Tumor Cell Receptor Provides New Therapeutic Target
(special interest story)
Working with a line of highly metastatic head and neck cancer cells, a research team at the Winship Cancer Institute and Emory University School of Medicine has found that a specific cell surface receptor present at very low levels in non-metastatic head and neck cancer cells. These investigators also showed that blocking this receptor suppressed tumor growth and prevented metastatic lesions from forming in the lungs.
Reporting its work in the journal Cancer Research, the team headed by Hyunsuk Shim, Ph.D., isolated the highly metastatic cells by implanting squamous cell carcinomas into mice, isolating metastatic lesions, injecting those cells into a second group of mice, and harvesting metastases again. After a total of four rounds of tumor implantation, harvesting and implanting again, the researchers obtained a highly metastatic population of cells. They then measured messenger RNA expression in the metastatic cell population and the original tumor cells, and by comparing these results, the investigators found that expression levels of mRNA coding for the CXC chemokine receptor-4 (CXCR4) were significantly higher in the metastatic cells.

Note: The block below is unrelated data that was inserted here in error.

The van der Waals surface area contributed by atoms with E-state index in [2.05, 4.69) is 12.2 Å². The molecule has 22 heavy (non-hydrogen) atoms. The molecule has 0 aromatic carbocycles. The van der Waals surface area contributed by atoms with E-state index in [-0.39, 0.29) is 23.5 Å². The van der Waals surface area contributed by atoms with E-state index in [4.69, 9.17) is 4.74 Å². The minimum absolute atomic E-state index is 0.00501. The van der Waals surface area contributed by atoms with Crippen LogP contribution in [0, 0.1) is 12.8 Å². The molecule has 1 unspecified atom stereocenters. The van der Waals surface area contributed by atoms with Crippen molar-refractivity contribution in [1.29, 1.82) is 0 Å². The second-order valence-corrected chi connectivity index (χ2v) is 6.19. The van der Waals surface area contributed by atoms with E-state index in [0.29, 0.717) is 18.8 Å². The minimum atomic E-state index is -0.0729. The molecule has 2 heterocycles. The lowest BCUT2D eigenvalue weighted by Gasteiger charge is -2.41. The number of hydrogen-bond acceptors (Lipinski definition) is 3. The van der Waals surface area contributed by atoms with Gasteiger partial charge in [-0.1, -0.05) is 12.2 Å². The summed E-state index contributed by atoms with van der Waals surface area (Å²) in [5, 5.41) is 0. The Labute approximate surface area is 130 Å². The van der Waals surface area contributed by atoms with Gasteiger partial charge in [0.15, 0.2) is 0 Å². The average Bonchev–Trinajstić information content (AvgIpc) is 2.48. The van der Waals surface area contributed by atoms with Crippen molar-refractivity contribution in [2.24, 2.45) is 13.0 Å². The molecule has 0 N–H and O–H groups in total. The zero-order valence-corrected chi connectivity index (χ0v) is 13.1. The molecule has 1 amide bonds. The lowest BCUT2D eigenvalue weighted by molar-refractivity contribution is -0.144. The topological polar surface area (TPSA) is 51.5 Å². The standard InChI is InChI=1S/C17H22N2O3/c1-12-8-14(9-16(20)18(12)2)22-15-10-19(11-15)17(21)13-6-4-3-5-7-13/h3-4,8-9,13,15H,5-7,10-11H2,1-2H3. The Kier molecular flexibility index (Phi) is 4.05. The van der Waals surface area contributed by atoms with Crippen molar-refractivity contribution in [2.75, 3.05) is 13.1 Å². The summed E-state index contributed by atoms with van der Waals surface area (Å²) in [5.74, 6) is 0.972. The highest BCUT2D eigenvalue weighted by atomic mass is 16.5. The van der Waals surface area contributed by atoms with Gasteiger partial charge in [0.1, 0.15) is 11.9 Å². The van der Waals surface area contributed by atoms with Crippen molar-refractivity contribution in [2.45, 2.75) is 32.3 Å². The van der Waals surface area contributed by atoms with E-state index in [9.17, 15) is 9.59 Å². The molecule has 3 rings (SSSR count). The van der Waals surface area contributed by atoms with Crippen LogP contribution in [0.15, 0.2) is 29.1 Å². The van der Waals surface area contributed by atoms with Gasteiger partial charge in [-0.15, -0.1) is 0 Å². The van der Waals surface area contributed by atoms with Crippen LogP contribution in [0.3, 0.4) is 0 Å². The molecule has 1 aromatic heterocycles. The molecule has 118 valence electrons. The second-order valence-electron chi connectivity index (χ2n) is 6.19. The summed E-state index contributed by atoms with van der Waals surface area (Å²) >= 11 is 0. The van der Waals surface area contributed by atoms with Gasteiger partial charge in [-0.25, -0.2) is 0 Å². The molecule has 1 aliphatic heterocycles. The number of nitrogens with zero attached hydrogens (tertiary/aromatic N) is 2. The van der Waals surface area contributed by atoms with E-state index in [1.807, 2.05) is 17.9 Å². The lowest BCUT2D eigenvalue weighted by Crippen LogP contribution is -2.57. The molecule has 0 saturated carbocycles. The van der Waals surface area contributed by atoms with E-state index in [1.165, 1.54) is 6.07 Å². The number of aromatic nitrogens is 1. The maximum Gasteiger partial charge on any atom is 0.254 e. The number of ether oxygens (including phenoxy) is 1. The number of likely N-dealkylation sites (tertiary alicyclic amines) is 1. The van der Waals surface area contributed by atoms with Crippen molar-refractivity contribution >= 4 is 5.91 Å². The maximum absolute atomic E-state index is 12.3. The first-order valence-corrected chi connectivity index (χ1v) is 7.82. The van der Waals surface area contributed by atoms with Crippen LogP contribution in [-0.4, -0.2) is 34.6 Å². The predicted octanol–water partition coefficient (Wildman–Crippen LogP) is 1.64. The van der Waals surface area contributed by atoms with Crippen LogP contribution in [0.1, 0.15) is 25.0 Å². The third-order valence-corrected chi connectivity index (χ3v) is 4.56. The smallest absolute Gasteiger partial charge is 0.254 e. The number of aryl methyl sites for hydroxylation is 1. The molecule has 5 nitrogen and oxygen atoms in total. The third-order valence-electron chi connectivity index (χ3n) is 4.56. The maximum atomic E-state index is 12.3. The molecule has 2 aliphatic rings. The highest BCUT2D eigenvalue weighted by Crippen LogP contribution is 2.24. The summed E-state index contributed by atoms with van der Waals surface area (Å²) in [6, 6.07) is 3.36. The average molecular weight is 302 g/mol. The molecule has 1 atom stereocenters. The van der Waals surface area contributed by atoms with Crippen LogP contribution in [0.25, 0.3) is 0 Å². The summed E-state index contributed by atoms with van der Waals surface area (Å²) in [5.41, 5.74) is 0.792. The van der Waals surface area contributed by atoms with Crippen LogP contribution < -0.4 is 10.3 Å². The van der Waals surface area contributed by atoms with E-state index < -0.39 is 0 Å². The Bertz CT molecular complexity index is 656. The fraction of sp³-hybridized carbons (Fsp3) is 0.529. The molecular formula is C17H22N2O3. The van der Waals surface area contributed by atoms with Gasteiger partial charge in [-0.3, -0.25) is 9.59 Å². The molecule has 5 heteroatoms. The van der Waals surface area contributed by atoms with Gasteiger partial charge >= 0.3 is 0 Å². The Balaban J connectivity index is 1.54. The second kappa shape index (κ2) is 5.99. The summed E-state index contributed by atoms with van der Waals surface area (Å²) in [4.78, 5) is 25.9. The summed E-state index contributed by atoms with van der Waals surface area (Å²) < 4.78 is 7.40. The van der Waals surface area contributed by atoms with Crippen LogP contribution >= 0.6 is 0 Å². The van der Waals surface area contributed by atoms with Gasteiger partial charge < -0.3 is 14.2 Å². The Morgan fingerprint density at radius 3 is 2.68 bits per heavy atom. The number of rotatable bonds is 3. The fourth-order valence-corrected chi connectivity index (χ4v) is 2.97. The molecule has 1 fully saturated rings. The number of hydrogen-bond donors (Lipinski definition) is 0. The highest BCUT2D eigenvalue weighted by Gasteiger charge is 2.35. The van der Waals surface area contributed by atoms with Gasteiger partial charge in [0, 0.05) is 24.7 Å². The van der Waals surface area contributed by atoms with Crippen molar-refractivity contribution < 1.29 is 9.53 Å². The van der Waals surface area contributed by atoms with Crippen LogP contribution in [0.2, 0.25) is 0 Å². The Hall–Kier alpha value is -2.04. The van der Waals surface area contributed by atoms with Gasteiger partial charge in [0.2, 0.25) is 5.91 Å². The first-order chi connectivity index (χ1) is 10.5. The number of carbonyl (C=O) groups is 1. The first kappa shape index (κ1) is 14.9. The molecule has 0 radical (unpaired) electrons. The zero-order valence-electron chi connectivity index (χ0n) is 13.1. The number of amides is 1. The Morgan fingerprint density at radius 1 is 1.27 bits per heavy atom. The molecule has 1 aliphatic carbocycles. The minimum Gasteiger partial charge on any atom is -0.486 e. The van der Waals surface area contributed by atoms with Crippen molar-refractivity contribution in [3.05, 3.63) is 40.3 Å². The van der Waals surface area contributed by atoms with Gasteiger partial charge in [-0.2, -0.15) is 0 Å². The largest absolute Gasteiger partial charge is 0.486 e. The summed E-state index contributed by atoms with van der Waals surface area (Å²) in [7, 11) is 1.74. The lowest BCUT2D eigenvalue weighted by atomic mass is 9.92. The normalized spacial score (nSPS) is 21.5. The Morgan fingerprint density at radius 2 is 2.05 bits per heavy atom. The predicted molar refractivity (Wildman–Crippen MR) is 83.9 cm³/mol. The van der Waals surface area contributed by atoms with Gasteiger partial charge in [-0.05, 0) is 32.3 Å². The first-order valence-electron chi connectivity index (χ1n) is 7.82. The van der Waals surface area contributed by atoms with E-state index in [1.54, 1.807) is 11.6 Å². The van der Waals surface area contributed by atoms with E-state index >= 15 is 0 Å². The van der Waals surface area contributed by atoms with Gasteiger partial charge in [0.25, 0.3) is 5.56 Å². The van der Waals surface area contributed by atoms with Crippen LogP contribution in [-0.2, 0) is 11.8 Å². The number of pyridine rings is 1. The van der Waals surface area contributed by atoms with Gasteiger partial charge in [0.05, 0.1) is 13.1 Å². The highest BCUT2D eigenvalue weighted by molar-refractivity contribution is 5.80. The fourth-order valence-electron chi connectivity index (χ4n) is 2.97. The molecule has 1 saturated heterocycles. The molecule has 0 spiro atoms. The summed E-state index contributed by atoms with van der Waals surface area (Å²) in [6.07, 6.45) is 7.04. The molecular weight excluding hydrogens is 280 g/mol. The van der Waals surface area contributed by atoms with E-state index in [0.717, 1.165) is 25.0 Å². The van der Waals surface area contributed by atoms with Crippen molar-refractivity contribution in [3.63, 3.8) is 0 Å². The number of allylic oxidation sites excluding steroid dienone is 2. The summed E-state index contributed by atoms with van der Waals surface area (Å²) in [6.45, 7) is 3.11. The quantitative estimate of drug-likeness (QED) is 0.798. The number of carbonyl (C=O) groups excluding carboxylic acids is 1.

Laboratory experiments suggested that blocking this receptor eliminated the metastatic capacity of the tumor cells. The investigators then injected the same receptor blocking molecule into animals that had received transplants of the metastatic cells. This experiment showed that tumor shrank dramatically in the treated animals and that lung metastases did not form. To confirm these results, the investigators then injected the CXCR4 antagonist into animals that received metastatic cell injections into their blood streams. Within 30 days, control animals had a large number of lung metastases, while the treated animals had no metastases in lung or any other organ.
This work, which was supported by the National Cancer Institute, is detailed in the paper, "CXC chemokine receptor-4 antagonist blocks both growth of primary tumor and metastasis of head and neck cancer in xenograft mouse models." An abstract of this paper is available through PubMed.